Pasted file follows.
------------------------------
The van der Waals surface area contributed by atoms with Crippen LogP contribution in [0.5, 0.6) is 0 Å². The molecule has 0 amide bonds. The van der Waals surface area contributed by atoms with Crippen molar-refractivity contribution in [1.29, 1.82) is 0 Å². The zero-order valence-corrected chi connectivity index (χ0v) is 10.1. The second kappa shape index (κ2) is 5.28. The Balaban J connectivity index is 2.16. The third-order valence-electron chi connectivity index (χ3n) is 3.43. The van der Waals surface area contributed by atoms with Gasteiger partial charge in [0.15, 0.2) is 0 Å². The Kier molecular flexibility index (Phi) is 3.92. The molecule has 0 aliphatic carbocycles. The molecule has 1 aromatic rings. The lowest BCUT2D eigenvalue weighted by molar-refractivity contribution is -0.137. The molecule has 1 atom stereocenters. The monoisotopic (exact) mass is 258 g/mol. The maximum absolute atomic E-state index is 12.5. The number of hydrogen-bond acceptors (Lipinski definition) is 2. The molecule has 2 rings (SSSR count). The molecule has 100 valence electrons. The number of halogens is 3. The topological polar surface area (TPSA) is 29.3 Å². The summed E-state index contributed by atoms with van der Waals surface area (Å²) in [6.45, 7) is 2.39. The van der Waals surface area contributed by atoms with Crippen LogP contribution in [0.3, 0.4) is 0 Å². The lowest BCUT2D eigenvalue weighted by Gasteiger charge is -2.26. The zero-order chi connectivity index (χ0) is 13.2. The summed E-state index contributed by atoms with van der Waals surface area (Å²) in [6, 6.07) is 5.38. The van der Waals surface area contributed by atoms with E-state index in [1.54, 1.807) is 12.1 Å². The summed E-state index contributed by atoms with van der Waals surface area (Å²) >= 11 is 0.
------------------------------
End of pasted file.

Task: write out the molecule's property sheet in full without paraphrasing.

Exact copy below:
The van der Waals surface area contributed by atoms with Crippen LogP contribution in [0.5, 0.6) is 0 Å². The molecule has 0 amide bonds. The van der Waals surface area contributed by atoms with Crippen molar-refractivity contribution in [1.29, 1.82) is 0 Å². The zero-order valence-corrected chi connectivity index (χ0v) is 10.1. The second kappa shape index (κ2) is 5.28. The Balaban J connectivity index is 2.16. The third-order valence-electron chi connectivity index (χ3n) is 3.43. The van der Waals surface area contributed by atoms with Gasteiger partial charge in [0.15, 0.2) is 0 Å². The Kier molecular flexibility index (Phi) is 3.92. The molecule has 0 aliphatic carbocycles. The molecule has 1 aromatic rings. The lowest BCUT2D eigenvalue weighted by molar-refractivity contribution is -0.137. The molecule has 1 atom stereocenters. The monoisotopic (exact) mass is 258 g/mol. The maximum absolute atomic E-state index is 12.5. The number of hydrogen-bond acceptors (Lipinski definition) is 2. The molecule has 2 rings (SSSR count). The molecule has 100 valence electrons. The number of halogens is 3. The topological polar surface area (TPSA) is 29.3 Å². The summed E-state index contributed by atoms with van der Waals surface area (Å²) in [6.45, 7) is 2.39. The van der Waals surface area contributed by atoms with Crippen LogP contribution in [0.3, 0.4) is 0 Å². The lowest BCUT2D eigenvalue weighted by Gasteiger charge is -2.26. The zero-order chi connectivity index (χ0) is 13.2. The summed E-state index contributed by atoms with van der Waals surface area (Å²) in [6, 6.07) is 5.38. The van der Waals surface area contributed by atoms with E-state index in [1.54, 1.807) is 12.1 Å². The summed E-state index contributed by atoms with van der Waals surface area (Å²) >= 11 is 0.